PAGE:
Three Clark County Schools Receive National PTA Schools Of Excellence

Three Clark County Schools Receive National PTA Schools Of Excellence

Two-a-day PTA meetings, assigned classroom ambassadors and widespread buy-in are  are just a few of the unique PTA efforts that have to be made in a city like Las Vegas to have success. The same efforts that resulted in national recognition.  This school year three schools in the Clark County School District were selected as National PTA (Parent Teacher Association) Schools of Excellence.

The three schools to receive the award were Richard H. Bryan, William and Mary Scherkenbach and John C. Vanderburg Elementary Schools. Receiving this award is no small feat. Only four schools in Nevada and 173 schools nationwide were designated for the honor this year.

So what does it take for a school to receive this award?

For Assistant Principal Sandy Tomburo, the keys to success begin with the PTA and their level of involvement. For Scherkenbach Elementary School PTA President Jennifer Munoz, it starts with having a supportive school staff. When both of those elements are in place, they can work together to motivate the students, who are  the most influential link to getting their parents involved.

All schools seem to face challenges in getting parents involved and Scherkenbach certainly has its share, starting with the fact that the school is not located in the heart of the neighborhood it serves as more than half of its 719 students are bused to the school.

The school is located on the far northwest side of the valley and is bordered by US 95, neighboring James Bilbray Elementary school and some housing developments to the east. On the north side, there is nothing but high desert where coyotes run and the sound of jets from Nellis Air Force Base making their runs to/from the Area 51 Test Range echo in the miles of open landscape.

Munoz and PTA Secretary Hallie Goetz are two of the board members for the school and for them, the secrets of success can be found in the approach they take to creating a fun, family-friendly environment.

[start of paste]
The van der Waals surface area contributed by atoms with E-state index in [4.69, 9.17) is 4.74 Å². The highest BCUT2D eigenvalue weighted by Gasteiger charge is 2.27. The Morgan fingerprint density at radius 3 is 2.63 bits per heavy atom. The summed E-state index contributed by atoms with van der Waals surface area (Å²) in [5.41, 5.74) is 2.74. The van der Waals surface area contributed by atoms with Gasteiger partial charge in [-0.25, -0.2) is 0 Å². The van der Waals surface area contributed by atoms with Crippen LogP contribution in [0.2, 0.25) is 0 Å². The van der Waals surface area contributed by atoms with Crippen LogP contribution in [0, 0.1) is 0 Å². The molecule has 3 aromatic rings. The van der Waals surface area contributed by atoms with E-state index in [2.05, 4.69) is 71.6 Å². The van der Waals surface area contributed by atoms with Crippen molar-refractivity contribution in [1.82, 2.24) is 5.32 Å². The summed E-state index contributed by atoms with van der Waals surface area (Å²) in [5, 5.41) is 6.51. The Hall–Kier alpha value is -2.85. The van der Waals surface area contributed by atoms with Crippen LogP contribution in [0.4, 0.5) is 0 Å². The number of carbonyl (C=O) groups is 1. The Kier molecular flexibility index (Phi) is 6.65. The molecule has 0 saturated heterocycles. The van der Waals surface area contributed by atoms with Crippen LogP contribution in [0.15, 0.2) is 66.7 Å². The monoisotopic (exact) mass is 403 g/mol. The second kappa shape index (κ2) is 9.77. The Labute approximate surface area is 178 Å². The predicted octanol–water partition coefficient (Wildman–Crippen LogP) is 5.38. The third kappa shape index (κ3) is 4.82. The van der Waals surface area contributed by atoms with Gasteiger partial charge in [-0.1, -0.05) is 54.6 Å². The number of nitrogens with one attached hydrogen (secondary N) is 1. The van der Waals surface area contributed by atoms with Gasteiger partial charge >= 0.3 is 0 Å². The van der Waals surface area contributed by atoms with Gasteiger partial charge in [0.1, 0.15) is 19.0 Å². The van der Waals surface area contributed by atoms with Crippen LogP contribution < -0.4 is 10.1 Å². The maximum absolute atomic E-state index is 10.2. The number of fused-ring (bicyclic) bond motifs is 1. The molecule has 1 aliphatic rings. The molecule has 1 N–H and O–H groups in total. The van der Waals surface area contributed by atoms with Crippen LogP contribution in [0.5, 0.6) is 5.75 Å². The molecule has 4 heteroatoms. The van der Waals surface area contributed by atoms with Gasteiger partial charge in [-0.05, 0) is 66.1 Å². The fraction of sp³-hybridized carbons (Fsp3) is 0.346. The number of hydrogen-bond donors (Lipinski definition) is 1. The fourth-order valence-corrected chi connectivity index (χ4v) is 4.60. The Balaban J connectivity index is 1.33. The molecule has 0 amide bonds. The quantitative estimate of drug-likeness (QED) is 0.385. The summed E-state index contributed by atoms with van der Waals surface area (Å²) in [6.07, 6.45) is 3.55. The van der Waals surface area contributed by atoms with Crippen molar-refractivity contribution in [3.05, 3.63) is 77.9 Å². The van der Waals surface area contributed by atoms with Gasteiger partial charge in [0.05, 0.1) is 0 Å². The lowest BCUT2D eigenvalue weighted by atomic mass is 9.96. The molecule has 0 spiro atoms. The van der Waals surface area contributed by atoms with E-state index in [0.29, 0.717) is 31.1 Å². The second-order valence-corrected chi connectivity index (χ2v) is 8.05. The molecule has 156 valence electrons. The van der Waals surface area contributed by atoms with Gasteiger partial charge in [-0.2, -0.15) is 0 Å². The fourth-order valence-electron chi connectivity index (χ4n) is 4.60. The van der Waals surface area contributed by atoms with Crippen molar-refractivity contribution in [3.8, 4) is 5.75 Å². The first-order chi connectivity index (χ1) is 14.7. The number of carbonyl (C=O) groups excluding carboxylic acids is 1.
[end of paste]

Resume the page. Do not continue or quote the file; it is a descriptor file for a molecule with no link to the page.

“For many parents, when they hear PTA, they just groan and think of endless fundraisers,” said Munoz. “While we do fundraisers, we make sure we have a new activity every month and every classroom in this school has an assigned PTA representative.”

Having a representative assigned to every classroom makes every teacher feel supported according to Goetz.

“We have a really good group here where parents really care about all the students in the school and not just their child’s classroom,” said Goetz

Having all these factors in place still does not ensure success according to Munoz, who cited PTA members should have input into the selection of activities while understanding that not all parents can contribute the same amount of time to helping.

“In order to get the level of involvement we have, we realize that it just can’t be the agenda of the officers in what we want to do,” said Munoz. “We have to get input and participation from all segments of our community.”

Participation is important but Munoz and Goetz know that also means rotating assignments, so it is not the same group for everything, which can easily lead to burnout.

Understanding different parent work schedules and family commitments is also important, so they schedule morning and evening meetings in order to make sure as many parents as possible have the opportunity for input.

“Every parent wants to help, but that is not always possible, so we look to give them ways to contribute besides by donating,” said Munoz.

The other key element in making everything click is the rapport with administration.

“Our PTA is fantastic and we are happy to support them in their activities,” said Tomburo. “Once they have decided what their activities are going to be, we help by providing the communication between them and our parents and staff. We have good staff participation here because they feel supported by the PTA in their efforts.”

The framework that is in place at the school has been an asset as the district and its school transition to its new operating model under Assembly Bill 394.

“We just had our elections for the School Organization Team and with what we already have in place, it should be a smooth transition,” said Tomburo.

Munoz said the PTA is looking forward to the reorganization.

“It’s exciting to know that you are going to have a voice in saying ‘this is my school and I want to help to make it better,’” she said.